Nobody is pining for megadeath. But megadeath is not the only thing that makes the Doomsday Machine petrifying. The real terror is in its autonomy, this idea that it would be programmed to detect a series of environmental inputs, then to act, without human interference. “There is no chance of human intervention, control, and final decision,” wrote the military strategist Herman Kahn in his 1960 book, On Thermonuclear War, which laid out the hypothetical for a Doomsday Machine. The concept was to render nuclear war unwinnable, and therefore unthinkable.
Kahn concluded that automating the extinction of all life on Earth would be immoral. Even an infinitesimal risk of error is too great to justify the Doomsday Machine’s existence. “And even if we give up the computer and make the Doomsday Machine reliably controllable by decision makers,” Kahn wrote, “it is still not controllable enough.” No machine should be that powerful by itself—but no one person should be either.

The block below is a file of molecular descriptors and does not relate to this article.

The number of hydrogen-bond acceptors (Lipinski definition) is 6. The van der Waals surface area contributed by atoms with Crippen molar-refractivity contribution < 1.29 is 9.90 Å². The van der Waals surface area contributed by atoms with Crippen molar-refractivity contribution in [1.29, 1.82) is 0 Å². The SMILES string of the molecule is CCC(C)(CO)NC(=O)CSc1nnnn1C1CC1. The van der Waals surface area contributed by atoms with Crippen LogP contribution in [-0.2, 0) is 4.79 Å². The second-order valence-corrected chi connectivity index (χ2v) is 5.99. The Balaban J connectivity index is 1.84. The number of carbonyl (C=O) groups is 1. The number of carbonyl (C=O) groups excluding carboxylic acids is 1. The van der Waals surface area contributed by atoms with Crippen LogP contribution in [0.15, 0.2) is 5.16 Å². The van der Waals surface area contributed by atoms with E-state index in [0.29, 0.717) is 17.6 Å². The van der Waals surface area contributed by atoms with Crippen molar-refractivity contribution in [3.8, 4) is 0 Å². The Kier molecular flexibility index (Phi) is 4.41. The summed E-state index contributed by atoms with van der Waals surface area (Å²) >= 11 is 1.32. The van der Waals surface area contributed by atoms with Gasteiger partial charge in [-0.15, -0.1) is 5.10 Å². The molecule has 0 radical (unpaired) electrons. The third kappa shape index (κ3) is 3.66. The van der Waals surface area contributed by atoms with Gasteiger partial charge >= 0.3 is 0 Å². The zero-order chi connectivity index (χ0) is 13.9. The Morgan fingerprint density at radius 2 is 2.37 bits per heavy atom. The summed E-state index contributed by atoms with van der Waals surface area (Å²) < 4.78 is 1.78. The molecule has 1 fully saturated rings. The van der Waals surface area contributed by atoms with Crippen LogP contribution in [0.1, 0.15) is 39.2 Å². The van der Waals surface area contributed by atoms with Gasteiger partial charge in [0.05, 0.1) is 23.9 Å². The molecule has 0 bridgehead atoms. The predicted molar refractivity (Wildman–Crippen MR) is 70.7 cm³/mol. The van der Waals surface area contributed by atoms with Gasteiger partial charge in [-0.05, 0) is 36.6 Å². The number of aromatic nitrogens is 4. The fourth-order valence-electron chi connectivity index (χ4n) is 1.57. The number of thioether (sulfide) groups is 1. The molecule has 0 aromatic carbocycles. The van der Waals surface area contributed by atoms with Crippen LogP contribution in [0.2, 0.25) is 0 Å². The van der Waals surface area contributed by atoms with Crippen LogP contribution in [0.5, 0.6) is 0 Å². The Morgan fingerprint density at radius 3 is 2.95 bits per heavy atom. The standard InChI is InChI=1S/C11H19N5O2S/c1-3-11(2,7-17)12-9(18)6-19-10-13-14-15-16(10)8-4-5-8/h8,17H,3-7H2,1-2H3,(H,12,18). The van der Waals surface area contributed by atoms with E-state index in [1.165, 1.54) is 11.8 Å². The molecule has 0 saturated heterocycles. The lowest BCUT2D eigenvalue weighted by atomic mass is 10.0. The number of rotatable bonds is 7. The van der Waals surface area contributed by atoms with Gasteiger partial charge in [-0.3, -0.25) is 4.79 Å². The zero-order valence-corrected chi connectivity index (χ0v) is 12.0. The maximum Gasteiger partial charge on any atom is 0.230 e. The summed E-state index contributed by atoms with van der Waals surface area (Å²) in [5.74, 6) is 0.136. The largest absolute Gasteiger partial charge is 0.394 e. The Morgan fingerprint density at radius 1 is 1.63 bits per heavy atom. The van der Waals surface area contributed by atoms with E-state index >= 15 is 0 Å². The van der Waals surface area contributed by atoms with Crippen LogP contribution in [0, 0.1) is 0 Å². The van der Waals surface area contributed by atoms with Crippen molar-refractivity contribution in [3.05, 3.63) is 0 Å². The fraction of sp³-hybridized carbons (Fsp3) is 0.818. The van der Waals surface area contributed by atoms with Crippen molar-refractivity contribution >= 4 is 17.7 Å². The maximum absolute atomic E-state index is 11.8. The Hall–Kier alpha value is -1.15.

The Soviets really did make a version of the Doomsday Machine during the Cold War. They nicknamed it “Dead Hand.” But so far, somewhat miraculously, we have figured out how to live with the bomb. Now we need to learn how to survive the social web.